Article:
Review of Urban Books: “The Interface: IBM and The Transformation of Corporate Design, 1945-1976.”

"Harwood’s analysis seems to be theoretically rich and appropriately well grounded in primary source material."

harwood_interface coverDuring the post-WWII period, IBM instituted a coordinated design program headed by Eliot Noyes, that led to more or less consistent industrial design of computers, architectural design of corporate headquarters and manufacturing facilities, and designs of popular exhibits and other computer-human interfaces. In this book, John Harwood sets out to investigate how the design program “elaborated theoretical positions and set standards of practice that quite literally changed the technics of corporate and architectural culture alike.” Although Harwood focuses almost solely on describing and analyzing IBM’s design program, he claims that by doing so, “we may come to understand more about its contemporary corporations that so reshaped the global economy, whether they adopted IBM’s specific approaches to corporate practice or not” (8). The basis of this claim is that IBM was widely influential in the computer and cultural fields in the second half of the twentieth century.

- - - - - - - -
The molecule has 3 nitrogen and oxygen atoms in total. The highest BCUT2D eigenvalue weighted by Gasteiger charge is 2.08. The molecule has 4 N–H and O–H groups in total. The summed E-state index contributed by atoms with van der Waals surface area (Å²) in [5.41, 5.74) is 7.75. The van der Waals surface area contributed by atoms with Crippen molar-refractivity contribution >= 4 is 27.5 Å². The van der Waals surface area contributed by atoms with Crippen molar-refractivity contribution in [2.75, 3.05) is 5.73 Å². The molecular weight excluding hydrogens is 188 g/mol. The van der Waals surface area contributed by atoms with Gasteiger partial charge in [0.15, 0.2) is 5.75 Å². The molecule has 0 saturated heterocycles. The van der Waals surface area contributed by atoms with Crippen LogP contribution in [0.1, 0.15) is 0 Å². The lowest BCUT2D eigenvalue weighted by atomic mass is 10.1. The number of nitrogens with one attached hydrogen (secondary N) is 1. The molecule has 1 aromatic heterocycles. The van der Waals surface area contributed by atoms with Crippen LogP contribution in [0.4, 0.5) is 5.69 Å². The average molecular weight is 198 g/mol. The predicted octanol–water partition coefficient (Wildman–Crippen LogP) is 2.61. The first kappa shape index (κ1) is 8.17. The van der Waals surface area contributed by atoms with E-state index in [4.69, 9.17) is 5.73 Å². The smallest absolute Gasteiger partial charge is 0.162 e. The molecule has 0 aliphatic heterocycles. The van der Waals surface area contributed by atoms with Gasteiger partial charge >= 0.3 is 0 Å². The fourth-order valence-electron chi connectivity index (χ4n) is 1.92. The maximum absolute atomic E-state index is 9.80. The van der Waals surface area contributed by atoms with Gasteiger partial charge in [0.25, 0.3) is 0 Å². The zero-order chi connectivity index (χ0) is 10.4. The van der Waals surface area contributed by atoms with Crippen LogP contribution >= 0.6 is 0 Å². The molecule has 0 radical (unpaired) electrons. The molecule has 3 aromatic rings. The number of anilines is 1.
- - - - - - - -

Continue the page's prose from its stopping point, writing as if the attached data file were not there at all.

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Published in: Vincent's Victoria (Review of Urban Books)